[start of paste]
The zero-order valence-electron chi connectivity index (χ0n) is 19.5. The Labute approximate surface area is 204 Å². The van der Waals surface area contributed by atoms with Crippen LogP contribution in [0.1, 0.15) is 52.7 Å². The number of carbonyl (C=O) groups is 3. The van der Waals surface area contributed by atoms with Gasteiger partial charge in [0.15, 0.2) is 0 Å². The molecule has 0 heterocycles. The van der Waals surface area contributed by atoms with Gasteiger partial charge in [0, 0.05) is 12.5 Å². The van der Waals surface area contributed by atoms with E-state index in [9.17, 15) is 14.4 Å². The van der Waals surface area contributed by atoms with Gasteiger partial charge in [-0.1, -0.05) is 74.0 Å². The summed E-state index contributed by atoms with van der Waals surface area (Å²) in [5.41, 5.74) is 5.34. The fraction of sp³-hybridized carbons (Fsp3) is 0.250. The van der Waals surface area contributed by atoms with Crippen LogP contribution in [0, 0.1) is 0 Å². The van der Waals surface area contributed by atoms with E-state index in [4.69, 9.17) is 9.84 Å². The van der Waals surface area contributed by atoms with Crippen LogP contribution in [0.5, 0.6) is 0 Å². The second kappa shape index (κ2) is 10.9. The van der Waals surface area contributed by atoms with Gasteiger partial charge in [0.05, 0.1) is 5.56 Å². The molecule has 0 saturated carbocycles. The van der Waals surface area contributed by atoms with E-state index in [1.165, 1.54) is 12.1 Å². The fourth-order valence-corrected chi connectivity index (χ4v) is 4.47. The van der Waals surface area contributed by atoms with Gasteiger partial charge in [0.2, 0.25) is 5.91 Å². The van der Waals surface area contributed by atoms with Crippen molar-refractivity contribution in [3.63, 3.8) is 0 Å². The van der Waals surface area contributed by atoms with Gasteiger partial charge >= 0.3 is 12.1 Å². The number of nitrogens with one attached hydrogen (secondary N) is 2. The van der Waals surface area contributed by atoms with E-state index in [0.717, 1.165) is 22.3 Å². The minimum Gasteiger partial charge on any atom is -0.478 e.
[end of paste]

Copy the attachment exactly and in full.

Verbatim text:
The zero-order valence-electron chi connectivity index (χ0n) is 19.5. The Labute approximate surface area is 204 Å². The van der Waals surface area contributed by atoms with Crippen LogP contribution in [0.1, 0.15) is 52.7 Å². The number of carbonyl (C=O) groups is 3. The van der Waals surface area contributed by atoms with Gasteiger partial charge in [0.15, 0.2) is 0 Å². The molecule has 0 heterocycles. The van der Waals surface area contributed by atoms with Gasteiger partial charge in [0, 0.05) is 12.5 Å². The van der Waals surface area contributed by atoms with E-state index in [9.17, 15) is 14.4 Å². The van der Waals surface area contributed by atoms with Gasteiger partial charge in [-0.1, -0.05) is 74.0 Å². The summed E-state index contributed by atoms with van der Waals surface area (Å²) in [5.41, 5.74) is 5.34. The fraction of sp³-hybridized carbons (Fsp3) is 0.250. The van der Waals surface area contributed by atoms with Crippen LogP contribution in [0, 0.1) is 0 Å². The van der Waals surface area contributed by atoms with E-state index in [4.69, 9.17) is 9.84 Å². The van der Waals surface area contributed by atoms with Crippen LogP contribution in [0.5, 0.6) is 0 Å². The second kappa shape index (κ2) is 10.9. The van der Waals surface area contributed by atoms with Gasteiger partial charge in [0.05, 0.1) is 5.56 Å². The molecule has 0 saturated carbocycles. The van der Waals surface area contributed by atoms with E-state index in [1.165, 1.54) is 12.1 Å². The fourth-order valence-corrected chi connectivity index (χ4v) is 4.47. The van der Waals surface area contributed by atoms with Gasteiger partial charge in [0.2, 0.25) is 5.91 Å². The van der Waals surface area contributed by atoms with Crippen molar-refractivity contribution in [3.63, 3.8) is 0 Å². The van der Waals surface area contributed by atoms with Gasteiger partial charge >= 0.3 is 12.1 Å². The number of nitrogens with one attached hydrogen (secondary N) is 2. The van der Waals surface area contributed by atoms with E-state index in [0.717, 1.165) is 22.3 Å². The minimum Gasteiger partial charge on any atom is -0.478 e.